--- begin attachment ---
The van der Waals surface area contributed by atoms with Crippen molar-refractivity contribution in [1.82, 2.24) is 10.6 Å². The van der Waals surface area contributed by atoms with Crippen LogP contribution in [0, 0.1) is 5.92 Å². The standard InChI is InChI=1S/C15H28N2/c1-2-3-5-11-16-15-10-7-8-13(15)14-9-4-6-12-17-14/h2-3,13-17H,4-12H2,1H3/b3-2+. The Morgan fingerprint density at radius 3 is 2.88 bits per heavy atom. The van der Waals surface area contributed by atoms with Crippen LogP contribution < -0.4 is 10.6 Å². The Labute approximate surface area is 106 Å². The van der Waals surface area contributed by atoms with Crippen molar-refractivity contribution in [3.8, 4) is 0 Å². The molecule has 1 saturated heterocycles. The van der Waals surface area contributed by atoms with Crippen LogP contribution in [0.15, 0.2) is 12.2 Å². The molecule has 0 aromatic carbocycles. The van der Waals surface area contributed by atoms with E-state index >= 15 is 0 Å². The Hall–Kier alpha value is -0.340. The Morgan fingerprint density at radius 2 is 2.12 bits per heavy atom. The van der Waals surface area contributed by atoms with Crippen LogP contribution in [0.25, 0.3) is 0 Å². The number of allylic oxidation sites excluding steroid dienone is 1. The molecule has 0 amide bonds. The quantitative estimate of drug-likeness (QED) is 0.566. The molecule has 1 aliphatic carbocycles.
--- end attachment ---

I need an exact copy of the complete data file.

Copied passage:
The van der Waals surface area contributed by atoms with Crippen molar-refractivity contribution in [1.82, 2.24) is 10.6 Å². The van der Waals surface area contributed by atoms with Crippen LogP contribution in [0, 0.1) is 5.92 Å². The standard InChI is InChI=1S/C15H28N2/c1-2-3-5-11-16-15-10-7-8-13(15)14-9-4-6-12-17-14/h2-3,13-17H,4-12H2,1H3/b3-2+. The Morgan fingerprint density at radius 3 is 2.88 bits per heavy atom. The van der Waals surface area contributed by atoms with Crippen LogP contribution < -0.4 is 10.6 Å². The Labute approximate surface area is 106 Å². The van der Waals surface area contributed by atoms with Crippen molar-refractivity contribution in [3.8, 4) is 0 Å². The molecule has 1 saturated heterocycles. The van der Waals surface area contributed by atoms with Crippen LogP contribution in [0.15, 0.2) is 12.2 Å². The molecule has 0 aromatic carbocycles. The van der Waals surface area contributed by atoms with E-state index >= 15 is 0 Å². The Hall–Kier alpha value is -0.340. The Morgan fingerprint density at radius 2 is 2.12 bits per heavy atom. The van der Waals surface area contributed by atoms with Crippen LogP contribution in [0.25, 0.3) is 0 Å². The number of allylic oxidation sites excluding steroid dienone is 1. The molecule has 0 amide bonds. The quantitative estimate of drug-likeness (QED) is 0.566. The molecule has 1 aliphatic carbocycles.